MIDDLEBURY, Vt.—The U.S. Green Building Council (USGBC) this month awarded its highest level of certification, LEED platinum, to Middlebury for its 18,000-square-foot Squash Center that opened 11 months ago.
The selective LEED rating system (Leadership in Energy and Environmental Design) promotes buildings that are designed, constructed, maintained, and operated for environmental safety and human-health protection.
This is the second time Middlebury has gone through the LEED certification process, and the second time the institution has received the platinum designation. The other LEED-certified building on campus is the Franklin Environmental Center at Hillcrest, which reopened in 2007.
“LEED certification holds us to the highest standards and gives us the confidence that a building will function sustainably for many years to come,” said Dean of Environmental Affairs Nan Jenks-Jay. “By going through the certification process, Middlebury is able to construct buildings that reflect our deep commitment to the environment and to sustainability.”
For Mark Gleason, Middlebury’s project manager on the Squash Center project, LEED certification “serves as proof that a building has been designed for sustainability on a universally and globally accepted standard. It provides third-party verification that Middlebury—along with our architect, engineer, and contractor—has constructed a building that meets predefined standards for environmental and sustainability criteria.”
|The building is filled with natural light.|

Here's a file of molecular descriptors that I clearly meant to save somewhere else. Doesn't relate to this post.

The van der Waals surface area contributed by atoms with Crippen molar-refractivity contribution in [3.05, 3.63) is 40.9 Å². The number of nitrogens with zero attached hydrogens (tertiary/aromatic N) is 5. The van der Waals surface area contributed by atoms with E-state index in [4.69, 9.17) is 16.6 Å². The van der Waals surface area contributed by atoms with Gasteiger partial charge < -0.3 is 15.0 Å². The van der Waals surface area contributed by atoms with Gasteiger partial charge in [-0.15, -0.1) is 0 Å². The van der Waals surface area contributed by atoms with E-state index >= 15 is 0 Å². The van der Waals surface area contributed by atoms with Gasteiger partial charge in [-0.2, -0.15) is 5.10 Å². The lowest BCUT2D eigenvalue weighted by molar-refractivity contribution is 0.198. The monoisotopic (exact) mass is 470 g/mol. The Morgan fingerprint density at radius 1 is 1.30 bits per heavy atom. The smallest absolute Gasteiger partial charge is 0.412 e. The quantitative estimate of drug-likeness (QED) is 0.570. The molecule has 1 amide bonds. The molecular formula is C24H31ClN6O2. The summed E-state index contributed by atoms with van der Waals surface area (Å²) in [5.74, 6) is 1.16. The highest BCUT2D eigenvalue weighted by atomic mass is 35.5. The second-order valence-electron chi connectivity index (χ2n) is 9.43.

The application procedure for LEED certification includes the submission of performance data for the building, extensive documentation, and two review processes before the final determination. Projects need to earn at least 40 points on the USGBC’s scale to be LEED certified. Fifty to 59 points receives LEED silver; 60 to 79 points earns LEED gold; and 80 and above points achieves LEED platinum.
Middlebury’s LEED-platinum Squash Center has nine courts arranged around a central corridor covered with a skylight to allow filtered, natural light into the space. Connected to the southeast end of the Peterson Family Athletic Complex, the $7.8-million building replaces the previous arrangement of five squash courts inside the now-defunct Bubble.
From a sustainability standpoint, some of the key design elements of the Squash Center are its supremely efficient mechanical and ventilation systems, its insulated building envelope, and its high indoor-air quality achieved through the use of construction products that are both low-emitting and environmentally friendly. The building contains wood from forests that are certified as responsibly managed and a green roof covered with thousands of living sedum plants.
In its application, Middlebury also received points for using renewable energy in the building from its solar array and biomass plant, and for diverting away from landfills 97 percent of all construction waste. Additional points were earned by reusing five of the original squash courts from the Bubble.
With the goal of being carbon neutral by the year 2016, the Middlebury community is always thinking about ways to achieve sustainability, and LEED platinum certification is a testament to that commitment.
“Buildings are a significant undertaking and need to be built to last for many generations,” said Jack Byrne, Middlebury’s director of sustainability integration. “By designing and building the new Squash Center to meet a standard as high as LEED platinum insures and verifies that we are doing the best we can in that regard.”
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